Below is a link to Tony Bates’ latest article in the Irish Times which is on the Headstrong Blog. I have also pasted it below for those of you who are unable to follow the link. Please do take some time to check out Headstrong and their website which will explain the fantastic work they are doing out there in the world of youth mental health.
By Tony Bates
MIND MOVES: We must keep trying to make positive changes
IN THE STORY A Little Princess, there is a moment where Sara wakes up in her cold, wet attic room, to an unfamiliar warmth. Believing that she is still dreaming, she resists opening her eyes so that she can keep her dream alive for as long as possible. But then she does open them, and when she does, her dream does not melt away. Her room has been changed, there are warm, soft blankets on her bed and a fire is burning in the grate.
For the author Frances Hodgson Burnett – who also gave us The Secret Garden – this image came from her own experience. Like Sara, she had lost her father at an early age and found herself living in grim poverty. And like Sara, she had coped by never ceasing to believe that her life could change, that “the magic would come” and that it would protect her from the “worst things” that kept happening in her life.
Revisiting this story over Christmas, I once again encountered this scene that had made such an impression on me as a child. My initial reaction to having my own innocence reawakened was to dismiss it. My adult mind could see how beautifully naive such a perspective on life was. Experience had shown me much too clearly how real suffering was in everyone’s life and how unhealthy it was to try to hold on to a fantasy world. Experience had overtaken innocence. Any attempt to hold on to a deep faith in transformational change was surely infantile. Or was it?
My mind drifted across the stories of wretched misfortune that filled the airwaves in the past year and something struck me that was common to each of them. We have been bombarded with news about very bad things that happened, in the banking world, in the Church, in families where suicide occurred, in communities such as Roscommon where unspeakable abuse was inflicted on innocent children. In each of these stories, there were people who at some point recognised that something was wrong and yet they hadn’t taken action to change what was happening.
For whatever reason, they had accepted what was happening and gone along with it.
The prevailing view of many mature, enlightened people in these situations was that life was far from perfect and that one had to adapt to the way things were.
Possibly the people closest to these injustices thought that everything would magically right itself in the end, and certainly that kind of magical thinking was profoundly inappropriate and destructive. But reading Frances Burnett, I wondered if the problem was that many of these people had lost touch with a basic sense of innocence about life. An innocence that refuses to accept the way things are, that never gives up on trying to make things better in our own lives and in the lives of others.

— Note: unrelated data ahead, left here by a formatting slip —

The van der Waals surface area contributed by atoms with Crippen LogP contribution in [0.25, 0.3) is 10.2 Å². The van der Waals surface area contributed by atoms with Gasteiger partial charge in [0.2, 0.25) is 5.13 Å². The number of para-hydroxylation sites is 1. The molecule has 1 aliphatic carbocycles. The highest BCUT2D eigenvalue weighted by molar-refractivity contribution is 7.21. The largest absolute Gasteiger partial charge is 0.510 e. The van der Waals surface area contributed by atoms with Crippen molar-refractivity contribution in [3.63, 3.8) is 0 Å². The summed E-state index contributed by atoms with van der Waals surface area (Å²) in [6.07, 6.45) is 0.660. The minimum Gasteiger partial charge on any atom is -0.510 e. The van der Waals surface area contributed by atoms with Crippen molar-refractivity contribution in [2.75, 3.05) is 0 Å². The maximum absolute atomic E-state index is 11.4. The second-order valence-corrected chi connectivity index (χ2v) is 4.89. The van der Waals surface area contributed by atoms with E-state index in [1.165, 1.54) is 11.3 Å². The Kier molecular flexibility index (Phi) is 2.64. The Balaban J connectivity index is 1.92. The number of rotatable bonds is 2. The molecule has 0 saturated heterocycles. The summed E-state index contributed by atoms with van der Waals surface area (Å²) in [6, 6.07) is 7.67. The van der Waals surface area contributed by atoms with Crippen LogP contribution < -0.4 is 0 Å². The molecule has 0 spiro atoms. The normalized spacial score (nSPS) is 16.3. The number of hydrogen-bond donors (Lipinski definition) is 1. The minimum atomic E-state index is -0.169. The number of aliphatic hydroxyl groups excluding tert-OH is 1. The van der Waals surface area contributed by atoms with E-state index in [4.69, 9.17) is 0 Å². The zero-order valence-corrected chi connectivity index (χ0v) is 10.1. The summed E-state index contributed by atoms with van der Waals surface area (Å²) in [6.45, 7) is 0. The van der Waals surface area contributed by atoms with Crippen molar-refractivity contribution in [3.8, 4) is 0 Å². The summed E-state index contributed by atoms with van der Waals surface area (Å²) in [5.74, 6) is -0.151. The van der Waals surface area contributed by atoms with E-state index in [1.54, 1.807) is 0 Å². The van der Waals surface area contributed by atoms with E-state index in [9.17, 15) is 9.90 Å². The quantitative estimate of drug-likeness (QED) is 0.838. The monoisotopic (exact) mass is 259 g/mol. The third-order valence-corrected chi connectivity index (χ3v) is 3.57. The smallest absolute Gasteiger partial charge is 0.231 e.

It is so easy for “maturity” to mask cynicism and despair, and to stop believing that many things in this world of ours can be better, and should be better. The all-knowing shrug that says, “What can you do?” is surely more damaging than a childlike faith in the possibility of life being very different and not giving up on trying to make it better.
As children, we may not be able to do anything more than believe that change is possible. In the story of Sara, it took the initiative of a “kind Indian gentleman” living next door to her to take action on her behalf. As adults, we can also choose to take action on behalf of children and those who are trapped in circumstances beyond their control.
The beginning of a new year is a time when we can stop and ask ourselves some hard questions. Are we happy with what we are becoming? Are we content with what we see happening around us? Do we dare to imagine that our lives could be different? Are we prepared to take action to make our dreams and ideals a reality?
These are the questions that refuse to go away, despite our efforts to avoid them. In the quiet moments of a winter evening, we do well to face them and to consider what course corrections may be warranted in our lives.
This article appears in the print edition of the Irish Times and on Headstrong’s blog. All rights are with them.